Zopor (WLT Translation Prize Winner - Fiction)

June 19, 2018
translated by 

Photos of translator Mandersloot and Ouariachi juxtaposed

( ) “I’ll have another glass of kwos.”

The spolver gave me a questioning look. Probably trouble hearing me through the loud moloda. Just like last time, I raised my forepogger and repeated my order. Right, then he knew. Message clear. Effortlessly, the spolver plunged a glass in the guggle-bucket, then guided it underneath the klots and filled it to the brim.

“One beer for the gentleman.”

With the cold, droppy glass of kwos in my hand, I sat back at my table. On a normal day, you would never see me in a broll on my own. In spite of everything, a sense of glummersmug washed over me when I realised that tonight I had davered it. Here was my future. The other tonkerers threw geeze-glances at me: gopple at him, all by himself, with that smirky yapper of his. Typical loner.

I gulped the white fruff, tilted the glass, tonkered. And another one. Tonkered until the pounding throb around my infected norve in molar 27 subsided. ( )

That was last night. At present, I find myself flat on my back, as someone is having another penetrating look down my throat. The throb around my jaw is back—but it can’t be long now. This emergency visit will be my salvation.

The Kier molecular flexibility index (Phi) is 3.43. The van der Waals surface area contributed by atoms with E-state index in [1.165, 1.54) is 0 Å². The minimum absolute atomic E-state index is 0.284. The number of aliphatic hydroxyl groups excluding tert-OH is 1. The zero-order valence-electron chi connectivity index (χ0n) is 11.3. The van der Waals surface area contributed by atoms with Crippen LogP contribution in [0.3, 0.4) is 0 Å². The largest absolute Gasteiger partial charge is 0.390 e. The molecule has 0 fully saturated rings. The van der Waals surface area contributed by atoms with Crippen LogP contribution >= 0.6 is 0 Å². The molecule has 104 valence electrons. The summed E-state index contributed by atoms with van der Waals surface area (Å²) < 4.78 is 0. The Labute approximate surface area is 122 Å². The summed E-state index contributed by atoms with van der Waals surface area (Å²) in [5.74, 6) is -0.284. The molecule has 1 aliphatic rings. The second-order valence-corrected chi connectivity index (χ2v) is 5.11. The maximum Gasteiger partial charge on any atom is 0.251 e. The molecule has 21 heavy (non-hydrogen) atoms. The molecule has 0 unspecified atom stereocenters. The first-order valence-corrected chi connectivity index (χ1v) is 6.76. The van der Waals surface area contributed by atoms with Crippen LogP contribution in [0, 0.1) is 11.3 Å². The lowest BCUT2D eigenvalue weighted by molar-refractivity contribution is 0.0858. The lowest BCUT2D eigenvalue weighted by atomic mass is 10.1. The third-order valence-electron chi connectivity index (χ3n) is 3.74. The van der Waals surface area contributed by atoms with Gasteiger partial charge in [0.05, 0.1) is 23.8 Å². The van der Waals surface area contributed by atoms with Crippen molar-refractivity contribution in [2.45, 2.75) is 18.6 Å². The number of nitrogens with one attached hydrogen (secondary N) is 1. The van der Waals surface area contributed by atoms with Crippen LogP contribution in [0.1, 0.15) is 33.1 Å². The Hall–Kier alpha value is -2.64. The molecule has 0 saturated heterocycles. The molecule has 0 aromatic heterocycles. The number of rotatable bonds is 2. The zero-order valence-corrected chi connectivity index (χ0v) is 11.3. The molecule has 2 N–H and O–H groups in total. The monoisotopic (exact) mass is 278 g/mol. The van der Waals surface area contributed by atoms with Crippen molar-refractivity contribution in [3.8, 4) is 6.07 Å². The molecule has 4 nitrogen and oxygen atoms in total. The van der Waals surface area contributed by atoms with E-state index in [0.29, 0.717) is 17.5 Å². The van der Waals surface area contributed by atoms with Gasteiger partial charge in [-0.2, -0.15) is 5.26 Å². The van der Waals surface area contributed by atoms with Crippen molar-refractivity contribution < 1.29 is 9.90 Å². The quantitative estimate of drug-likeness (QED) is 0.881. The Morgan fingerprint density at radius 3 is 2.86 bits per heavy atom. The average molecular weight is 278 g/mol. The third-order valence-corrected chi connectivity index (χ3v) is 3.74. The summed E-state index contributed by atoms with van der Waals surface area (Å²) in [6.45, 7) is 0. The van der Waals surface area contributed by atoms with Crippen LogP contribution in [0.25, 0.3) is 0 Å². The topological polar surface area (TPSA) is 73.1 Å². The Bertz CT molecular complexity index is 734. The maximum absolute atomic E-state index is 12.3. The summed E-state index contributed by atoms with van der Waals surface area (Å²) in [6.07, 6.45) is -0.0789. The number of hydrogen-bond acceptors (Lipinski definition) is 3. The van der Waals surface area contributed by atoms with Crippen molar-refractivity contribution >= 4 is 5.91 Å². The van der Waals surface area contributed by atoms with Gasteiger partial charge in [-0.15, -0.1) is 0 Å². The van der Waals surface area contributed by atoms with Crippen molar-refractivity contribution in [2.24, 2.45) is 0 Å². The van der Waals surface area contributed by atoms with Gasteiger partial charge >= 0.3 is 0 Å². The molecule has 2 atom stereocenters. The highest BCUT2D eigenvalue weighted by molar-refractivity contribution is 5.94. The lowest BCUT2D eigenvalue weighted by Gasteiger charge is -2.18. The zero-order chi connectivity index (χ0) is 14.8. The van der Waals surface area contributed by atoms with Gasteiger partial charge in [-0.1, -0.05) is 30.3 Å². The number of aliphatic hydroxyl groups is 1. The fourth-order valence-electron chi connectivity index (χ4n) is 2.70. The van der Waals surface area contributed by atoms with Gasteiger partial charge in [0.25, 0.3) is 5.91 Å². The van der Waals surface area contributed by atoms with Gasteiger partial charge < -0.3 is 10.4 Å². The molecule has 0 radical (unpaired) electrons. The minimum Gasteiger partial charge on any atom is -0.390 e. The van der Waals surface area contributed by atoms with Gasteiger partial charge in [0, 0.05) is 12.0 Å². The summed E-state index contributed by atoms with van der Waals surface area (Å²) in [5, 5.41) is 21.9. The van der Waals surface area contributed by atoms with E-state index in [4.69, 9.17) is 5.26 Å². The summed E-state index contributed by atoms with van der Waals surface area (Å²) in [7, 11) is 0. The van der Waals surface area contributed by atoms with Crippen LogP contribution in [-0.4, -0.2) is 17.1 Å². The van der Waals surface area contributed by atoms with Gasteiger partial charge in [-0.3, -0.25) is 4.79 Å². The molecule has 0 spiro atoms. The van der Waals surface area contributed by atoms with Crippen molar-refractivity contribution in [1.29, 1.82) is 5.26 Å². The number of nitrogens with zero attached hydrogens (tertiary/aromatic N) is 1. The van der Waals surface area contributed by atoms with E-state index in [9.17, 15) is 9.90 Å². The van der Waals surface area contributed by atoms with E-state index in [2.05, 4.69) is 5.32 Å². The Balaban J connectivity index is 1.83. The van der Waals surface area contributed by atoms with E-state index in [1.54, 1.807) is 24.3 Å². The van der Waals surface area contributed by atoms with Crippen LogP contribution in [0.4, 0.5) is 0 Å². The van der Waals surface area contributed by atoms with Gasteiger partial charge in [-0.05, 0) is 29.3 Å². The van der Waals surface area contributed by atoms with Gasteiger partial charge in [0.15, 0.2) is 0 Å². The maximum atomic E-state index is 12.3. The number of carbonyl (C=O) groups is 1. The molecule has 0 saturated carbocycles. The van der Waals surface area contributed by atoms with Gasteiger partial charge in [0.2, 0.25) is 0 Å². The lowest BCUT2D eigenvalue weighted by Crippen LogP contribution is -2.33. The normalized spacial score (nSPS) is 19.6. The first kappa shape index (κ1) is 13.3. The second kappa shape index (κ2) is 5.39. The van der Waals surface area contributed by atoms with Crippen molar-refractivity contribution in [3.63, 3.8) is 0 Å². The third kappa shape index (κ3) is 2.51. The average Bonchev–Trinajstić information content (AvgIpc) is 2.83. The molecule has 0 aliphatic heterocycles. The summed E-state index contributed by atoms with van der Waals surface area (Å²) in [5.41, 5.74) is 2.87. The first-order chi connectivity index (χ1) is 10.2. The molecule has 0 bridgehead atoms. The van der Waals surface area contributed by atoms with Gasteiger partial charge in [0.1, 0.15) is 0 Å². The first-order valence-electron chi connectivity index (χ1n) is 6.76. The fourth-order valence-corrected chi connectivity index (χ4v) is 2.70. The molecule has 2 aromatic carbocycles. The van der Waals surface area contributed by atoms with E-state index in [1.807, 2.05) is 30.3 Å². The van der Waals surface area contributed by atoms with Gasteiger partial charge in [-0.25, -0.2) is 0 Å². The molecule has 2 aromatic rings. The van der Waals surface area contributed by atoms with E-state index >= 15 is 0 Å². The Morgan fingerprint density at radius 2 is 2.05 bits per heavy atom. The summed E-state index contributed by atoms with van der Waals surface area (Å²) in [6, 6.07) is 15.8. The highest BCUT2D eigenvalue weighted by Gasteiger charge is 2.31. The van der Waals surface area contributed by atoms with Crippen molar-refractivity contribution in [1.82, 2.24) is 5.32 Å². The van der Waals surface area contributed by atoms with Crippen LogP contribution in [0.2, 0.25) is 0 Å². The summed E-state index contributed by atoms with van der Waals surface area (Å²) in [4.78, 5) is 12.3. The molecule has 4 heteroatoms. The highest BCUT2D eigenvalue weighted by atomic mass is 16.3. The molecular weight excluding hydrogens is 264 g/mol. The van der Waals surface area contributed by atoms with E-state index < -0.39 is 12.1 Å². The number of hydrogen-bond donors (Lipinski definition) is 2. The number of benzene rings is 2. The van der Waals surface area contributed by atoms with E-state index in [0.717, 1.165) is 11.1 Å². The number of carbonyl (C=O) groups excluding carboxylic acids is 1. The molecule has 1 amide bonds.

To disinfect is to put to death. That is what it smells like in here: death.

Why would I let it get this far, she asked in her worried, parent-like voice, as we stared at the X-rays on her computer screen. Why would I let it get this far—maybe that is a question I should ask myself more often and not only in relation to my teeth. But once I start asking it on a regular basis, perhaps I will become aware of all the other stuff that is broken or infected. My liver, my lungs. Things I would never want to see presented on a screen.

Why would I let it get this far—maybe that is a question I should ask myself more often and not only in relation to my teeth.

After explaining the diagnosis and deciding on the appropriate procedure, she gets down to business. Finally, time for narcotics. I can hear the needle penetrate my gums: as though right beside my ear someone was slowly splitting a piece of fabric in two. The needle seems to pierce all the way through to my brain, making my headache surge. Like the moment when I stepped out of the bar and it took a split second for the breeze and rain to sober me up. Bad news. Instantly, Zopor vanished and reality came crashing in. She said it was the job. My job had made me into a loner. “You allow yourself to wallow in your own misery.” And the list of reproaches went on. None of them true. The office was the only place where I was not miserable. There, it was not my flaws that manifested themselves, but my few strengths. “Well, then it’s cowardice.”

The fluid spreads through my gums, prickling, the last bit flowing down my throat; I may go rinse my mouth. Then I lie back down, waiting patiently until everything goes numb.